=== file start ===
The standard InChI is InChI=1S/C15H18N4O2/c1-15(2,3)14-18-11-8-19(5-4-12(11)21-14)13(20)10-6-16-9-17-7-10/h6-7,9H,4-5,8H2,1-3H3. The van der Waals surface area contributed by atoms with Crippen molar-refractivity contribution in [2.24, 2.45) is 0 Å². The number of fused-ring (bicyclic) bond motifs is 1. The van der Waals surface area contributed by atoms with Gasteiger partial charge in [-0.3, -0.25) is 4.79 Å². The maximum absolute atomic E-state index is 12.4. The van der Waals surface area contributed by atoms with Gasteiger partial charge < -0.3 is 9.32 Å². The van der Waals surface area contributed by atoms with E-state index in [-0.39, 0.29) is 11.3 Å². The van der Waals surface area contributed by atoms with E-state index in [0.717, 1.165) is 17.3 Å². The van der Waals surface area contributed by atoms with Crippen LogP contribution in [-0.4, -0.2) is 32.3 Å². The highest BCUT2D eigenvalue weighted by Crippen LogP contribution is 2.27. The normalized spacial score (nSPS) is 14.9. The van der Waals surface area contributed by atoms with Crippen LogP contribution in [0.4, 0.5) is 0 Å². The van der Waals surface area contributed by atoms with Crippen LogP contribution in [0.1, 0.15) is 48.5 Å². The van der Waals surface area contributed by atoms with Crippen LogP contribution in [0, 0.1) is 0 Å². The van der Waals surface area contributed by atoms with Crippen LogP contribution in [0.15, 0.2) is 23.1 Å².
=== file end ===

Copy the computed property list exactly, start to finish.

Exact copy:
The standard InChI is InChI=1S/C15H18N4O2/c1-15(2,3)14-18-11-8-19(5-4-12(11)21-14)13(20)10-6-16-9-17-7-10/h6-7,9H,4-5,8H2,1-3H3. The van der Waals surface area contributed by atoms with Crippen molar-refractivity contribution in [2.24, 2.45) is 0 Å². The number of fused-ring (bicyclic) bond motifs is 1. The van der Waals surface area contributed by atoms with Gasteiger partial charge in [-0.3, -0.25) is 4.79 Å². The maximum absolute atomic E-state index is 12.4. The van der Waals surface area contributed by atoms with Gasteiger partial charge < -0.3 is 9.32 Å². The van der Waals surface area contributed by atoms with E-state index in [-0.39, 0.29) is 11.3 Å². The van der Waals surface area contributed by atoms with E-state index in [0.717, 1.165) is 17.3 Å². The van der Waals surface area contributed by atoms with Crippen LogP contribution in [-0.4, -0.2) is 32.3 Å². The highest BCUT2D eigenvalue weighted by Crippen LogP contribution is 2.27. The normalized spacial score (nSPS) is 14.9. The van der Waals surface area contributed by atoms with Crippen LogP contribution in [0.4, 0.5) is 0 Å². The van der Waals surface area contributed by atoms with Crippen LogP contribution in [0.1, 0.15) is 48.5 Å². The van der Waals surface area contributed by atoms with Crippen LogP contribution in [0, 0.1) is 0 Å². The van der Waals surface area contributed by atoms with Crippen LogP contribution in [0.15, 0.2) is 23.1 Å².